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n. a form of address showing that someone is an attorney, usually written Albert Pettifog, Esquire, or simply Esq. Originally in England an Esquire was a rank above just "gentleman" and below "knight." It became a title for barristers, sheriffs, and judges.
ESQUIRE. A title applied by courtesy to officers of almost every
description, to members of the bar, and others. No one is entitled to it by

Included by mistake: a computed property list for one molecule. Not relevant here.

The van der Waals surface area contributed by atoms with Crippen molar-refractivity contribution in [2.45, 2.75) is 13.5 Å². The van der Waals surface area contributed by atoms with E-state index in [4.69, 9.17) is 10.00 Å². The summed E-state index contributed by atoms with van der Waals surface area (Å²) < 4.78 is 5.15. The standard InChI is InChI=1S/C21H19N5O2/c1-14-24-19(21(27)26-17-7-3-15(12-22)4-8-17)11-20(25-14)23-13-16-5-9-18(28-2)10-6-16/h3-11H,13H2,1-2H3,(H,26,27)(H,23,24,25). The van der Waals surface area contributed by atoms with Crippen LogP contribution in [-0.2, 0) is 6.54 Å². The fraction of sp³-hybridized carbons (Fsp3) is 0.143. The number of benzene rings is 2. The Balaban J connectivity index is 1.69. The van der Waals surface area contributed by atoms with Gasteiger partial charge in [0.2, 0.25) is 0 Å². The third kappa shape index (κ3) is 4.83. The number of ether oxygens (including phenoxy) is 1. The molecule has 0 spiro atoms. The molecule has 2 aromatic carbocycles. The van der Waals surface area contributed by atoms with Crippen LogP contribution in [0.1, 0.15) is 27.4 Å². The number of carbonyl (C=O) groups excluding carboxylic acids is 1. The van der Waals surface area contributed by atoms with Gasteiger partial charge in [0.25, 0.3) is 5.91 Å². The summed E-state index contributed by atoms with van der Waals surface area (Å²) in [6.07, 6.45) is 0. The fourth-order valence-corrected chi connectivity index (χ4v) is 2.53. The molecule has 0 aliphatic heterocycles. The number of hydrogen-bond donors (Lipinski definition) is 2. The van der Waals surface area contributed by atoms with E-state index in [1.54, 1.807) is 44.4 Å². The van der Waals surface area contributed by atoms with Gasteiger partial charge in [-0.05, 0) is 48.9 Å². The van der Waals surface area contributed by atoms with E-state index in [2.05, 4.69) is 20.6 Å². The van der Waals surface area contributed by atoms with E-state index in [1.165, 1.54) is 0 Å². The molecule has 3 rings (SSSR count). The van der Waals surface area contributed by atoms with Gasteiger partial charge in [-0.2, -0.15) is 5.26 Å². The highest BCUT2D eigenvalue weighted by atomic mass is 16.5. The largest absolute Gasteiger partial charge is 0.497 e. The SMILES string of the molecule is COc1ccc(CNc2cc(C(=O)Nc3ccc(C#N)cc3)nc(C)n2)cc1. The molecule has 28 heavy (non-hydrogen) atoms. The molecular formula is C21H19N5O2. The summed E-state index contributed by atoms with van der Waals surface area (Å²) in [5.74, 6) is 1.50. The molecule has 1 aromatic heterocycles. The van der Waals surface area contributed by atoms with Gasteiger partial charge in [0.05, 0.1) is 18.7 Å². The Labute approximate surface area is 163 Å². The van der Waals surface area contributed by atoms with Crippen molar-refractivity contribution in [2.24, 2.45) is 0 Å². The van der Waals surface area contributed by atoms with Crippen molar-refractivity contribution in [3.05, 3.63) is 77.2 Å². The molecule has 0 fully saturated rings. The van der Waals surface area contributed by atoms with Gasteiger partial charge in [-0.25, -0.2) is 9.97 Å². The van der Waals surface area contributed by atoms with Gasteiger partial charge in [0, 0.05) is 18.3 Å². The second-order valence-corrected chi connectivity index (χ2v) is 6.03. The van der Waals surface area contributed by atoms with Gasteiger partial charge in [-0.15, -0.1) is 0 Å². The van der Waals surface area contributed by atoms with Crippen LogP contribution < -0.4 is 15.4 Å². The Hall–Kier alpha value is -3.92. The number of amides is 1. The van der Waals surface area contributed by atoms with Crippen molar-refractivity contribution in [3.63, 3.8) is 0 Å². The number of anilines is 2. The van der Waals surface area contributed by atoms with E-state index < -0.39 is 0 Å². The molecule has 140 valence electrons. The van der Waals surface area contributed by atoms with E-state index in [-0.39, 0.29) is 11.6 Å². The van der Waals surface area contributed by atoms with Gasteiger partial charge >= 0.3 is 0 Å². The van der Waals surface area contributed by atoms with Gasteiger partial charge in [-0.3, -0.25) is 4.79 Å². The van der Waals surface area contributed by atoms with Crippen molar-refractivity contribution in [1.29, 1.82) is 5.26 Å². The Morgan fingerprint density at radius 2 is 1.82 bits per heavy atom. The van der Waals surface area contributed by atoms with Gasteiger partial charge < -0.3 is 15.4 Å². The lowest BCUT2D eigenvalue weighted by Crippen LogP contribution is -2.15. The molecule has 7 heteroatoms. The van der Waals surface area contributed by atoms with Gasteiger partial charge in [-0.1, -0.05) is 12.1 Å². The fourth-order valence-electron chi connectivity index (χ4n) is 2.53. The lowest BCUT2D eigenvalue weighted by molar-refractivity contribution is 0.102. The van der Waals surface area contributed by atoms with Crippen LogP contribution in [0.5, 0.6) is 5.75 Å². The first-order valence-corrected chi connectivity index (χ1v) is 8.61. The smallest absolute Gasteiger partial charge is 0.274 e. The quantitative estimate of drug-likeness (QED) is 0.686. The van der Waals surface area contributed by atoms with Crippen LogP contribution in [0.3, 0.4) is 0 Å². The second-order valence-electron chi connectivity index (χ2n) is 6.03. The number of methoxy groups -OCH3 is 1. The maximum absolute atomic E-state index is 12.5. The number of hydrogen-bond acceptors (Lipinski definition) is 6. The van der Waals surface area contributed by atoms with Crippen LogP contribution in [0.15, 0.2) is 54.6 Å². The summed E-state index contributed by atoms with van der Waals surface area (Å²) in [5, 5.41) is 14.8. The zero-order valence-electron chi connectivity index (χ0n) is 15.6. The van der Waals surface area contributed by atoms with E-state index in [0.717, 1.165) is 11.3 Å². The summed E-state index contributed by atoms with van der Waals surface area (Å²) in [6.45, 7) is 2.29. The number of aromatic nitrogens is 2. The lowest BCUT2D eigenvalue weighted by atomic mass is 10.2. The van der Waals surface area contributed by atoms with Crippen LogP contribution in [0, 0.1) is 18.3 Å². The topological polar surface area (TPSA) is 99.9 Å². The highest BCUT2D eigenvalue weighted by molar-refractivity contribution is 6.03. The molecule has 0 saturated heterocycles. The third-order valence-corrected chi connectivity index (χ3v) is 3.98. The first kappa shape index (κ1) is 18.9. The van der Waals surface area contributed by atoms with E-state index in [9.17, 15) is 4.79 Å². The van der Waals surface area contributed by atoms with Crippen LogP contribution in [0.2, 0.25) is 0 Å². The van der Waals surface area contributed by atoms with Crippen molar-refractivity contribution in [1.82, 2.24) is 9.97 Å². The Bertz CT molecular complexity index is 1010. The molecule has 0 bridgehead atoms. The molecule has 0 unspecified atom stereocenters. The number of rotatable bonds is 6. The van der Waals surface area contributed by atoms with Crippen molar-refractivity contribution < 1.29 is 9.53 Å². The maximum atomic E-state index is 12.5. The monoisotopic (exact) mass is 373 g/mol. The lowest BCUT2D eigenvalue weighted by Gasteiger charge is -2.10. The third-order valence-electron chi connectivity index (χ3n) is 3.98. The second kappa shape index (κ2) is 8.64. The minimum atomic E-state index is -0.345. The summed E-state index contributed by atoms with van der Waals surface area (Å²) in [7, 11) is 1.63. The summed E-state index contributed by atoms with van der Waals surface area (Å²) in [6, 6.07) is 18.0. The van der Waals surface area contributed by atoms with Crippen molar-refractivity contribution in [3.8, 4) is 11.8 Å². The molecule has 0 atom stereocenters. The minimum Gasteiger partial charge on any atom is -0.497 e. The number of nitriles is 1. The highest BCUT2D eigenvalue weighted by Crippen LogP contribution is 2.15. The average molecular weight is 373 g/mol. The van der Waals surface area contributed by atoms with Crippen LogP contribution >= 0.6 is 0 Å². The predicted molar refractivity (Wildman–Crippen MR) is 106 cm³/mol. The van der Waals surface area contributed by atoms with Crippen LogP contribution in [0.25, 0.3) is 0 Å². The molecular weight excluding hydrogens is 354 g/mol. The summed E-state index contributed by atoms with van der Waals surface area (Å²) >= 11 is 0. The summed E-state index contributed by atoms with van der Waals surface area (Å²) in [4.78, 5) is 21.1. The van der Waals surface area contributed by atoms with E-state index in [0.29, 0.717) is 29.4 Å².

law, and, therefore, it confers, no distinction in law.
2. In England, it is a title next above that of a gentleman, and below a knight. Camden reckons up four kinds of esquires, particularly regarded by the heralds: 1. The eldest sons of knights and their eldest sons, in perpetual succession. 2. The eldest sons of the younger sons of peers, and their eldest sons in like perpetual succession. 3. Esquires created by the king's letters patent, or other investiture, and their eldest sons. 4. Esquires by virtue of their office, as justices of the peace, and others who bear any office of trust under the crown.